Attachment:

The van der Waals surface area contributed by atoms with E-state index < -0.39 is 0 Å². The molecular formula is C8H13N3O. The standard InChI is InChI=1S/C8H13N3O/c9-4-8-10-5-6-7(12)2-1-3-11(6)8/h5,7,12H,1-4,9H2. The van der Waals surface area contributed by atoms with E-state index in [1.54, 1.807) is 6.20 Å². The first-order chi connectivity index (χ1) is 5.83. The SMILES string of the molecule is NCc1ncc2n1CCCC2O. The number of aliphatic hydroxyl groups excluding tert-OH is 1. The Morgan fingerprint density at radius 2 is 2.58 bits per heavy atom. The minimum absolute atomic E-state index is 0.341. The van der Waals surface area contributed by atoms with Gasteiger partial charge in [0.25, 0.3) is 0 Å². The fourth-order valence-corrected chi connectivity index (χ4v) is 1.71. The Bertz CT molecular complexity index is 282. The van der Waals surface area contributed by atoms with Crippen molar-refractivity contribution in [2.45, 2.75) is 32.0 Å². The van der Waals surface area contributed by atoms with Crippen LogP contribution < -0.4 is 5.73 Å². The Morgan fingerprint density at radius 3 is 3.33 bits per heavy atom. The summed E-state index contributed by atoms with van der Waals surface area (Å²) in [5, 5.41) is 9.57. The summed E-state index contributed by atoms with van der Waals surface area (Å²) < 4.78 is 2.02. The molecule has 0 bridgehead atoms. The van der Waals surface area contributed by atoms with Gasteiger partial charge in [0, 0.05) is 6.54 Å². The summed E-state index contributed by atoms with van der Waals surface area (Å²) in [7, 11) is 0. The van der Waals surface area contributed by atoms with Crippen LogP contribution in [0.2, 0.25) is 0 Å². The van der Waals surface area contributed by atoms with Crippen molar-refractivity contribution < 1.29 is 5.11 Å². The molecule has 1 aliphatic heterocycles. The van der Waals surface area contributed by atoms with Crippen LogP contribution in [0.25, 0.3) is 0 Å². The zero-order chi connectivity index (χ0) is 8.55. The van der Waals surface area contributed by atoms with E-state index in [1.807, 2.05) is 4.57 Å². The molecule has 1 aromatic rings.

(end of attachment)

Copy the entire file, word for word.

The van der Waals surface area contributed by atoms with E-state index < -0.39 is 0 Å². The molecular formula is C8H13N3O. The standard InChI is InChI=1S/C8H13N3O/c9-4-8-10-5-6-7(12)2-1-3-11(6)8/h5,7,12H,1-4,9H2. The van der Waals surface area contributed by atoms with E-state index in [1.54, 1.807) is 6.20 Å². The first-order chi connectivity index (χ1) is 5.83. The SMILES string of the molecule is NCc1ncc2n1CCCC2O. The number of aliphatic hydroxyl groups excluding tert-OH is 1. The Morgan fingerprint density at radius 2 is 2.58 bits per heavy atom. The minimum absolute atomic E-state index is 0.341. The van der Waals surface area contributed by atoms with Gasteiger partial charge in [0.25, 0.3) is 0 Å². The fourth-order valence-corrected chi connectivity index (χ4v) is 1.71. The Bertz CT molecular complexity index is 282. The van der Waals surface area contributed by atoms with Crippen molar-refractivity contribution in [2.45, 2.75) is 32.0 Å². The van der Waals surface area contributed by atoms with Crippen LogP contribution < -0.4 is 5.73 Å². The Morgan fingerprint density at radius 3 is 3.33 bits per heavy atom. The summed E-state index contributed by atoms with van der Waals surface area (Å²) in [5, 5.41) is 9.57. The summed E-state index contributed by atoms with van der Waals surface area (Å²) < 4.78 is 2.02. The molecule has 0 bridgehead atoms. The van der Waals surface area contributed by atoms with Gasteiger partial charge in [0, 0.05) is 6.54 Å². The summed E-state index contributed by atoms with van der Waals surface area (Å²) in [7, 11) is 0. The van der Waals surface area contributed by atoms with Crippen LogP contribution in [0.2, 0.25) is 0 Å². The van der Waals surface area contributed by atoms with Crippen molar-refractivity contribution < 1.29 is 5.11 Å². The molecule has 1 aliphatic heterocycles. The van der Waals surface area contributed by atoms with Crippen LogP contribution in [0.25, 0.3) is 0 Å². The zero-order chi connectivity index (χ0) is 8.55. The van der Waals surface area contributed by atoms with E-state index in [1.807, 2.05) is 4.57 Å². The molecule has 1 aromatic rings.